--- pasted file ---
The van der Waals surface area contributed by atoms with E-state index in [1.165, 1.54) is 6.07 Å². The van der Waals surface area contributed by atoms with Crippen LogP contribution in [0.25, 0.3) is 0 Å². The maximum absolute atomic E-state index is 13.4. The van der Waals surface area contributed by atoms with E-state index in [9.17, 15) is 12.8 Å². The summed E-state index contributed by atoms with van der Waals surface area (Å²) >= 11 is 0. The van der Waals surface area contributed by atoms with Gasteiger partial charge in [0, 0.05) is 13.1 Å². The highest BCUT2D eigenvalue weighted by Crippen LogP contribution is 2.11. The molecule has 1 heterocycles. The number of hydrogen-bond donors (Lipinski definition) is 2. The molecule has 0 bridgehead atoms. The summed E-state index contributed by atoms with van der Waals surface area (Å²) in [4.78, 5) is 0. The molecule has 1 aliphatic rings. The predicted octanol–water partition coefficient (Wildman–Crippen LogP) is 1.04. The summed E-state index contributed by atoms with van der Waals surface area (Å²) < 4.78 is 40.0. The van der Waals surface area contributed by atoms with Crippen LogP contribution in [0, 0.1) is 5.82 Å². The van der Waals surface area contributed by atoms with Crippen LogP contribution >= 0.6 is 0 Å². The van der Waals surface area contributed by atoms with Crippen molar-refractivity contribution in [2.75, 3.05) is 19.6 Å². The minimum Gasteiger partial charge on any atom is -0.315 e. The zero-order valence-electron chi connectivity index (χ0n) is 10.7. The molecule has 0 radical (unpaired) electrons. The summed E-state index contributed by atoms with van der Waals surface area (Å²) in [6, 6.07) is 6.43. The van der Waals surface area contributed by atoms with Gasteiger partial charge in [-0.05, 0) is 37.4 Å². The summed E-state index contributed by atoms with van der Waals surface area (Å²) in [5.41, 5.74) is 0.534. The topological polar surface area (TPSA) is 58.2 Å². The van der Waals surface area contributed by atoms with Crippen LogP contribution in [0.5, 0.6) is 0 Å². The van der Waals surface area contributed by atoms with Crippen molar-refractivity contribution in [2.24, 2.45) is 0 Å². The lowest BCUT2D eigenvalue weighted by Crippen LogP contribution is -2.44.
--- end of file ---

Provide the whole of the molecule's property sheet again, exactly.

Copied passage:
The van der Waals surface area contributed by atoms with E-state index in [1.165, 1.54) is 6.07 Å². The van der Waals surface area contributed by atoms with Crippen LogP contribution in [0.25, 0.3) is 0 Å². The maximum absolute atomic E-state index is 13.4. The van der Waals surface area contributed by atoms with E-state index in [9.17, 15) is 12.8 Å². The summed E-state index contributed by atoms with van der Waals surface area (Å²) >= 11 is 0. The van der Waals surface area contributed by atoms with Gasteiger partial charge in [0, 0.05) is 13.1 Å². The highest BCUT2D eigenvalue weighted by Crippen LogP contribution is 2.11. The molecule has 1 heterocycles. The number of hydrogen-bond donors (Lipinski definition) is 2. The molecule has 0 bridgehead atoms. The summed E-state index contributed by atoms with van der Waals surface area (Å²) in [4.78, 5) is 0. The molecule has 1 aliphatic rings. The predicted octanol–water partition coefficient (Wildman–Crippen LogP) is 1.04. The summed E-state index contributed by atoms with van der Waals surface area (Å²) < 4.78 is 40.0. The van der Waals surface area contributed by atoms with Crippen LogP contribution in [0, 0.1) is 5.82 Å². The van der Waals surface area contributed by atoms with Crippen LogP contribution >= 0.6 is 0 Å². The van der Waals surface area contributed by atoms with Crippen molar-refractivity contribution in [2.75, 3.05) is 19.6 Å². The minimum Gasteiger partial charge on any atom is -0.315 e. The zero-order valence-electron chi connectivity index (χ0n) is 10.7. The molecule has 0 radical (unpaired) electrons. The summed E-state index contributed by atoms with van der Waals surface area (Å²) in [6, 6.07) is 6.43. The van der Waals surface area contributed by atoms with Gasteiger partial charge in [-0.05, 0) is 37.4 Å². The summed E-state index contributed by atoms with van der Waals surface area (Å²) in [5.41, 5.74) is 0.534. The topological polar surface area (TPSA) is 58.2 Å². The van der Waals surface area contributed by atoms with Crippen LogP contribution in [0.5, 0.6) is 0 Å². The van der Waals surface area contributed by atoms with Crippen molar-refractivity contribution in [2.24, 2.45) is 0 Å². The lowest BCUT2D eigenvalue weighted by Crippen LogP contribution is -2.44.